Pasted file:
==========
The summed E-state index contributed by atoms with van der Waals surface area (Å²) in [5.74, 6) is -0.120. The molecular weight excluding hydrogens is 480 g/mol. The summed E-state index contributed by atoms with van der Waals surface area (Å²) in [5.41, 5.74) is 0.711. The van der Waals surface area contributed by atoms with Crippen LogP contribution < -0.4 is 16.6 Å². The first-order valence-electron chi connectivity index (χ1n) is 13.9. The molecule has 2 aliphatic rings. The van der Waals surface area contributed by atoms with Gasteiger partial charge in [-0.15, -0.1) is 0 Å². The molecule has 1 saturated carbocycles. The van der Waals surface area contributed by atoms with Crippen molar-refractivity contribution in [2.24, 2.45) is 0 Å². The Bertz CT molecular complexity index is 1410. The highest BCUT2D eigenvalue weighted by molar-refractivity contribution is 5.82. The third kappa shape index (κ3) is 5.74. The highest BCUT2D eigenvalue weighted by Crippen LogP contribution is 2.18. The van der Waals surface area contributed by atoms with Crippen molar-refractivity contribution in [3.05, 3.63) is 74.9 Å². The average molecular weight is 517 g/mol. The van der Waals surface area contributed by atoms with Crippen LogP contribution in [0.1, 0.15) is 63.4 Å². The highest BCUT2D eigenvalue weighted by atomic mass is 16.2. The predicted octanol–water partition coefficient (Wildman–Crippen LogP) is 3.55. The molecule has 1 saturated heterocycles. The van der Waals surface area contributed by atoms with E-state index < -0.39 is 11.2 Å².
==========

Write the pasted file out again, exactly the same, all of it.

The summed E-state index contributed by atoms with van der Waals surface area (Å²) in [5.74, 6) is -0.120. The molecular weight excluding hydrogens is 480 g/mol. The summed E-state index contributed by atoms with van der Waals surface area (Å²) in [5.41, 5.74) is 0.711. The van der Waals surface area contributed by atoms with Crippen LogP contribution < -0.4 is 16.6 Å². The first-order valence-electron chi connectivity index (χ1n) is 13.9. The molecule has 2 aliphatic rings. The van der Waals surface area contributed by atoms with Gasteiger partial charge in [-0.15, -0.1) is 0 Å². The molecule has 1 saturated carbocycles. The van der Waals surface area contributed by atoms with Crippen molar-refractivity contribution in [2.24, 2.45) is 0 Å². The Bertz CT molecular complexity index is 1410. The highest BCUT2D eigenvalue weighted by molar-refractivity contribution is 5.82. The third kappa shape index (κ3) is 5.74. The highest BCUT2D eigenvalue weighted by Crippen LogP contribution is 2.18. The van der Waals surface area contributed by atoms with Crippen molar-refractivity contribution in [3.05, 3.63) is 74.9 Å². The average molecular weight is 517 g/mol. The van der Waals surface area contributed by atoms with Crippen LogP contribution in [0.1, 0.15) is 63.4 Å². The highest BCUT2D eigenvalue weighted by atomic mass is 16.2. The predicted octanol–water partition coefficient (Wildman–Crippen LogP) is 3.55. The molecule has 1 saturated heterocycles. The van der Waals surface area contributed by atoms with E-state index < -0.39 is 11.2 Å².